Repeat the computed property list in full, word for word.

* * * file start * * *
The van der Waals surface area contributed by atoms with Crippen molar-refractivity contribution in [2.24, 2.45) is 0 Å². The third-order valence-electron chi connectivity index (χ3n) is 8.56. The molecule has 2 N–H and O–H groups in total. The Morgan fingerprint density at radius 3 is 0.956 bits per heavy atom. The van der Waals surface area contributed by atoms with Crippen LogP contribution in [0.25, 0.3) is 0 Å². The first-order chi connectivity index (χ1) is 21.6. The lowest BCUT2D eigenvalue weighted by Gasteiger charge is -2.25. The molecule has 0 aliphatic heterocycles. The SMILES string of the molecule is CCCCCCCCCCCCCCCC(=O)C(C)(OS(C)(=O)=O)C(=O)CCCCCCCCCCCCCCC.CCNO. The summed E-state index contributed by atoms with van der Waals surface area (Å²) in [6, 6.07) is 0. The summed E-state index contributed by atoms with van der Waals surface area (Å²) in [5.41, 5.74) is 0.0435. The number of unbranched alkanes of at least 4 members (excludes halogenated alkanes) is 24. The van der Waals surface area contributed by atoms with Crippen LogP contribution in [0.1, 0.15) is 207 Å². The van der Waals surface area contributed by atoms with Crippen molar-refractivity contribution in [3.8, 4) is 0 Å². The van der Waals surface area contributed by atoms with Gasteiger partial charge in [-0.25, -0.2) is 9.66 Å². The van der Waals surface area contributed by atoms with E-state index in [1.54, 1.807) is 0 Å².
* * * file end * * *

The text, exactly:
The van der Waals surface area contributed by atoms with Crippen molar-refractivity contribution in [2.24, 2.45) is 0 Å². The third-order valence-electron chi connectivity index (χ3n) is 8.56. The molecule has 2 N–H and O–H groups in total. The Morgan fingerprint density at radius 3 is 0.956 bits per heavy atom. The van der Waals surface area contributed by atoms with Crippen LogP contribution in [0.25, 0.3) is 0 Å². The first-order chi connectivity index (χ1) is 21.6. The lowest BCUT2D eigenvalue weighted by Gasteiger charge is -2.25. The molecule has 0 aliphatic heterocycles. The SMILES string of the molecule is CCCCCCCCCCCCCCCC(=O)C(C)(OS(C)(=O)=O)C(=O)CCCCCCCCCCCCCCC.CCNO. The summed E-state index contributed by atoms with van der Waals surface area (Å²) in [6, 6.07) is 0. The summed E-state index contributed by atoms with van der Waals surface area (Å²) in [5.41, 5.74) is 0.0435. The number of unbranched alkanes of at least 4 members (excludes halogenated alkanes) is 24. The van der Waals surface area contributed by atoms with Crippen LogP contribution in [0.1, 0.15) is 207 Å². The van der Waals surface area contributed by atoms with Crippen molar-refractivity contribution in [3.8, 4) is 0 Å². The van der Waals surface area contributed by atoms with Gasteiger partial charge in [-0.25, -0.2) is 9.66 Å². The van der Waals surface area contributed by atoms with E-state index in [1.54, 1.807) is 0 Å².